Specifically, the STPB is able to accurately identify the location within the prostate from which the cancer was obtained. This has dramatic implications because one is then allowed to apply therapy to only the area of malignancy, while avoiding normal sections of the prostate gland that have been proven NOT to contain malignancy. A whole new field of oncology will soon appear, and that is the realm of focal therapy for prostate cancer. Finally, due to the  comprehensive information that STPB establishes, one is able to make a decision as to whether watchful waiting is a viable option.  Watchful waiting is NO treatment of the cancer. Certainly this option is pursued by many individuals, however, with information based solely on transrectal prostate biopsy, one risks the possibility that a higher grade malignancy may also exist in the gland that was not identified. For these reasons, we think that STPB will definitely have a place in the future of prostate cancer diagnostics and therapeutics. With regard to prostate seed implants (brachytherapy), based on perineal biopsy data, there is no question that the implants today are much more sophisticated than those based on transrectal biopsies in the past.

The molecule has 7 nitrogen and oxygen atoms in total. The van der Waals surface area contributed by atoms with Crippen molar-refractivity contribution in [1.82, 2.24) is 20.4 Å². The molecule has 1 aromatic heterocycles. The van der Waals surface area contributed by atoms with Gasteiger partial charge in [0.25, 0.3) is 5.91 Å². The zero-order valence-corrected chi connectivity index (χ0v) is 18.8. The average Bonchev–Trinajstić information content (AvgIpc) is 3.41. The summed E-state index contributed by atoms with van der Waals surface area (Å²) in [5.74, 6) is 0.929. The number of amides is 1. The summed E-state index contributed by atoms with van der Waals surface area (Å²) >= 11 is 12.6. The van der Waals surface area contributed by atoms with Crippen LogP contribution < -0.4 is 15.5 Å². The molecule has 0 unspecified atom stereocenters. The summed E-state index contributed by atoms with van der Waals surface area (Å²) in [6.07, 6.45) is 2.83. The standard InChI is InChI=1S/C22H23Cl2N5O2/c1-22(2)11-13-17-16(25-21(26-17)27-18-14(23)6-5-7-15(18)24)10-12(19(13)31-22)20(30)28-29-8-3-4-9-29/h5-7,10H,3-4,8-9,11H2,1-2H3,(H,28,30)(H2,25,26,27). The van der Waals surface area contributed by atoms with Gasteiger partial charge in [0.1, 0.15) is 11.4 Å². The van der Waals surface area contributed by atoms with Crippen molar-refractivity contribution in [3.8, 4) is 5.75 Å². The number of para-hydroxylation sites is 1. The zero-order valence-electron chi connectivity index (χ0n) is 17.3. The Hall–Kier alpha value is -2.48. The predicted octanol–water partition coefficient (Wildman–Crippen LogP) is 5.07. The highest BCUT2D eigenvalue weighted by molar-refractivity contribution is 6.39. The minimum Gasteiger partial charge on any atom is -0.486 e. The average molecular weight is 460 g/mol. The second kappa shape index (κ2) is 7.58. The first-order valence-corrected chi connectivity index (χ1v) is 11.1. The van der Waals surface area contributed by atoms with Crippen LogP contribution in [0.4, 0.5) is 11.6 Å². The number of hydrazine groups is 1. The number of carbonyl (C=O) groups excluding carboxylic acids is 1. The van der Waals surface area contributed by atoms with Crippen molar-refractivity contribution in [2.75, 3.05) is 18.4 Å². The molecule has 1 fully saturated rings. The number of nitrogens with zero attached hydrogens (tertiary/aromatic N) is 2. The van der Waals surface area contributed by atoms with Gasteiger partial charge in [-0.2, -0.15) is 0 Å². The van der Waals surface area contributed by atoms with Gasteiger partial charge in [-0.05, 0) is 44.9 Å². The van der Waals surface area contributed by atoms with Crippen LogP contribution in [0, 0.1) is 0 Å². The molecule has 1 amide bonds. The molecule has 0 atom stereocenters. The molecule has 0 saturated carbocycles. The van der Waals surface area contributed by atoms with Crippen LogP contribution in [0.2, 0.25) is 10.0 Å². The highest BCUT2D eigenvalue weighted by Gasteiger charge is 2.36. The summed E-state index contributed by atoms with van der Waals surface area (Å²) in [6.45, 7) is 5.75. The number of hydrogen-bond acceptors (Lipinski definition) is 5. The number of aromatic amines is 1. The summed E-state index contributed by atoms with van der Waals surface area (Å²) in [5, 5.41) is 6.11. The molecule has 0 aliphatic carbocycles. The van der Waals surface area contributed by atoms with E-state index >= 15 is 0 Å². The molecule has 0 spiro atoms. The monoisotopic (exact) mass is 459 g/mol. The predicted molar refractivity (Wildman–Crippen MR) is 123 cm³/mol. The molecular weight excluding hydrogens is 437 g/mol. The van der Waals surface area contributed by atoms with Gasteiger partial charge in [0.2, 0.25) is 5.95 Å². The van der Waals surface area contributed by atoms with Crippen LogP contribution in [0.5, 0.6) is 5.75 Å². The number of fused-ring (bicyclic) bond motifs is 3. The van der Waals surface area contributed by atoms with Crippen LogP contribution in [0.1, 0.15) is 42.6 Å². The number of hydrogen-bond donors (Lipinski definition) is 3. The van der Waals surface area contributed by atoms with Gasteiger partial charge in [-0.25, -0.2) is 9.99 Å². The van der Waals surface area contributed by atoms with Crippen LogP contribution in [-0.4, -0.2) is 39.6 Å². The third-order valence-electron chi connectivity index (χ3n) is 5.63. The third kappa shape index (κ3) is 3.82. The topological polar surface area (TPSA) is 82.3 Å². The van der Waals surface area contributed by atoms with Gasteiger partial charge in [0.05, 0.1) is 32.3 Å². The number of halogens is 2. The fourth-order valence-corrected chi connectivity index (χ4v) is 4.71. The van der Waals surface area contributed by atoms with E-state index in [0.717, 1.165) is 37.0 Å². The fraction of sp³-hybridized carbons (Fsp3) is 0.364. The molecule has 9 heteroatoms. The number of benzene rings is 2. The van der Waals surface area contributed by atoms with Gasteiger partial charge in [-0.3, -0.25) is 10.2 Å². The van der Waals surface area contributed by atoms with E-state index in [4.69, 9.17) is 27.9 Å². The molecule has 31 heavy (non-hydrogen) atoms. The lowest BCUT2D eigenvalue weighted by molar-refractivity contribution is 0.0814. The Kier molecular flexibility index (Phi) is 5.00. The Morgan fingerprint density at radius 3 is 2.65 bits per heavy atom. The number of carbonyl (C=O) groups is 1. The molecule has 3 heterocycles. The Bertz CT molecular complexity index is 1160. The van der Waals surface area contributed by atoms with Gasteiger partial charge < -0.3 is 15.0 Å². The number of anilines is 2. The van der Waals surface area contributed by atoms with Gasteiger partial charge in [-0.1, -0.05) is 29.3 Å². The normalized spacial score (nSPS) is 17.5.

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‘Genetic Score’ May Improve Prostate Cancer Prediction

Karim Karer, M.D., PhD, and other colleagues from Wake Forest University School of Medicine in Salem, NC, analyzed data from 1,654 men who were a part of a prostate cancer clinical trial. The men in the study all had multiple negative biopsies, PSA screenings and received a genetic score based on testing of a panel of 33 single nucleotide polymorphisms that had been previously associated with prostate cancer.

The researchers found that, after adjusting the clinical factors and family history, the genetic score was a significant factor of a subsequent positive biopsy.